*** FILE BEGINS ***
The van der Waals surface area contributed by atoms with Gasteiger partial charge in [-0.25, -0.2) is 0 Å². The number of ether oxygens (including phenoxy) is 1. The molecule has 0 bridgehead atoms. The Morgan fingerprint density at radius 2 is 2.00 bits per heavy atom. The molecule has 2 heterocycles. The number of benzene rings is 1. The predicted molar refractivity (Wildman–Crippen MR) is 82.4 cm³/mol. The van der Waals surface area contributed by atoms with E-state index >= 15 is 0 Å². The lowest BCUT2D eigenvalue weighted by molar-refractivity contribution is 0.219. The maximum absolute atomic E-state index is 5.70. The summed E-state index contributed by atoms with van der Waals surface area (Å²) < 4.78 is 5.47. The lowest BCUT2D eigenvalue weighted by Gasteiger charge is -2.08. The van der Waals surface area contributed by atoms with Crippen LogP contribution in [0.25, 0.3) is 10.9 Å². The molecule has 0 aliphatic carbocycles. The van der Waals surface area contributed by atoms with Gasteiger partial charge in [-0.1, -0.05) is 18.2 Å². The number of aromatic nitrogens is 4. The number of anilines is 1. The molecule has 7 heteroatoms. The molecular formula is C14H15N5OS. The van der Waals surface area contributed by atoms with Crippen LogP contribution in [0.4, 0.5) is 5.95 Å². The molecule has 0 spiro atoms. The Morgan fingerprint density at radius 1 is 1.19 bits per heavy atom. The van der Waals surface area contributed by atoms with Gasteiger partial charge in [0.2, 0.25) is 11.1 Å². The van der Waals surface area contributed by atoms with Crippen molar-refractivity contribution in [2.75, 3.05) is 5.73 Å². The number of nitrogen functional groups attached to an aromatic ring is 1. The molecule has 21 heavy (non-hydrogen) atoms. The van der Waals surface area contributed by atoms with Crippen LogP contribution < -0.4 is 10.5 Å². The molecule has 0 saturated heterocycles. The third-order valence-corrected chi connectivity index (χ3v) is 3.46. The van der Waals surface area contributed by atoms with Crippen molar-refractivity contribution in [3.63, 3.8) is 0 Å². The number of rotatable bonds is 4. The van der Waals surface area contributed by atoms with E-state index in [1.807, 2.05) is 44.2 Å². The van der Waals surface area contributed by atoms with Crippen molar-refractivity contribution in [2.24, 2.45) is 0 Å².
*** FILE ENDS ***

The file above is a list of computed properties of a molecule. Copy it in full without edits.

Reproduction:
The van der Waals surface area contributed by atoms with Gasteiger partial charge in [-0.25, -0.2) is 0 Å². The number of ether oxygens (including phenoxy) is 1. The molecule has 0 bridgehead atoms. The Morgan fingerprint density at radius 2 is 2.00 bits per heavy atom. The molecule has 2 heterocycles. The number of benzene rings is 1. The predicted molar refractivity (Wildman–Crippen MR) is 82.4 cm³/mol. The van der Waals surface area contributed by atoms with E-state index >= 15 is 0 Å². The lowest BCUT2D eigenvalue weighted by molar-refractivity contribution is 0.219. The maximum absolute atomic E-state index is 5.70. The summed E-state index contributed by atoms with van der Waals surface area (Å²) < 4.78 is 5.47. The lowest BCUT2D eigenvalue weighted by Gasteiger charge is -2.08. The van der Waals surface area contributed by atoms with Crippen LogP contribution in [0.25, 0.3) is 10.9 Å². The molecule has 0 aliphatic carbocycles. The van der Waals surface area contributed by atoms with Gasteiger partial charge in [-0.1, -0.05) is 18.2 Å². The number of aromatic nitrogens is 4. The number of anilines is 1. The molecule has 7 heteroatoms. The molecular formula is C14H15N5OS. The van der Waals surface area contributed by atoms with Crippen LogP contribution in [0.4, 0.5) is 5.95 Å². The molecule has 0 spiro atoms. The Morgan fingerprint density at radius 1 is 1.19 bits per heavy atom. The van der Waals surface area contributed by atoms with Gasteiger partial charge in [0.2, 0.25) is 11.1 Å². The van der Waals surface area contributed by atoms with Crippen molar-refractivity contribution in [2.75, 3.05) is 5.73 Å². The number of nitrogen functional groups attached to an aromatic ring is 1. The molecule has 21 heavy (non-hydrogen) atoms. The van der Waals surface area contributed by atoms with Crippen LogP contribution < -0.4 is 10.5 Å². The molecule has 0 saturated heterocycles. The third-order valence-corrected chi connectivity index (χ3v) is 3.46. The van der Waals surface area contributed by atoms with Crippen molar-refractivity contribution in [3.63, 3.8) is 0 Å². The number of rotatable bonds is 4. The van der Waals surface area contributed by atoms with E-state index in [1.807, 2.05) is 44.2 Å². The van der Waals surface area contributed by atoms with Crippen molar-refractivity contribution in [2.24, 2.45) is 0 Å².